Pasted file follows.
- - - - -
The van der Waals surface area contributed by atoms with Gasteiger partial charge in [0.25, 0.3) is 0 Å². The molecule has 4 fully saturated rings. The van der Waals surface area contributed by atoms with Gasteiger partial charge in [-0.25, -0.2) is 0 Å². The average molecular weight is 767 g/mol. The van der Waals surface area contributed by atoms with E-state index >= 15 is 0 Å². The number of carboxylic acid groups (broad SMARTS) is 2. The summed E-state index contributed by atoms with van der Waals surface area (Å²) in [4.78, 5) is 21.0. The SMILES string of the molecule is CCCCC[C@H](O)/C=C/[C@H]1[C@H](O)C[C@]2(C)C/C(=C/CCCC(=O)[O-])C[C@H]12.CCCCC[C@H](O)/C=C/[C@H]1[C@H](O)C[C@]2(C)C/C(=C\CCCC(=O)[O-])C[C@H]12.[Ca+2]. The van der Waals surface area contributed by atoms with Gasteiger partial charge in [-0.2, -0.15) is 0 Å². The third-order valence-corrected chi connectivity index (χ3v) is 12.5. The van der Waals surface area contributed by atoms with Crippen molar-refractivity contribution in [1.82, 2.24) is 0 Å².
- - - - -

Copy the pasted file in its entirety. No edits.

The van der Waals surface area contributed by atoms with Gasteiger partial charge in [0.25, 0.3) is 0 Å². The molecule has 4 fully saturated rings. The van der Waals surface area contributed by atoms with Gasteiger partial charge in [-0.25, -0.2) is 0 Å². The average molecular weight is 767 g/mol. The van der Waals surface area contributed by atoms with E-state index >= 15 is 0 Å². The number of carboxylic acid groups (broad SMARTS) is 2. The summed E-state index contributed by atoms with van der Waals surface area (Å²) in [4.78, 5) is 21.0. The SMILES string of the molecule is CCCCC[C@H](O)/C=C/[C@H]1[C@H](O)C[C@]2(C)C/C(=C/CCCC(=O)[O-])C[C@H]12.CCCCC[C@H](O)/C=C/[C@H]1[C@H](O)C[C@]2(C)C/C(=C\CCCC(=O)[O-])C[C@H]12.[Ca+2]. The van der Waals surface area contributed by atoms with Gasteiger partial charge in [-0.2, -0.15) is 0 Å². The third-order valence-corrected chi connectivity index (χ3v) is 12.5. The van der Waals surface area contributed by atoms with Crippen molar-refractivity contribution in [1.82, 2.24) is 0 Å².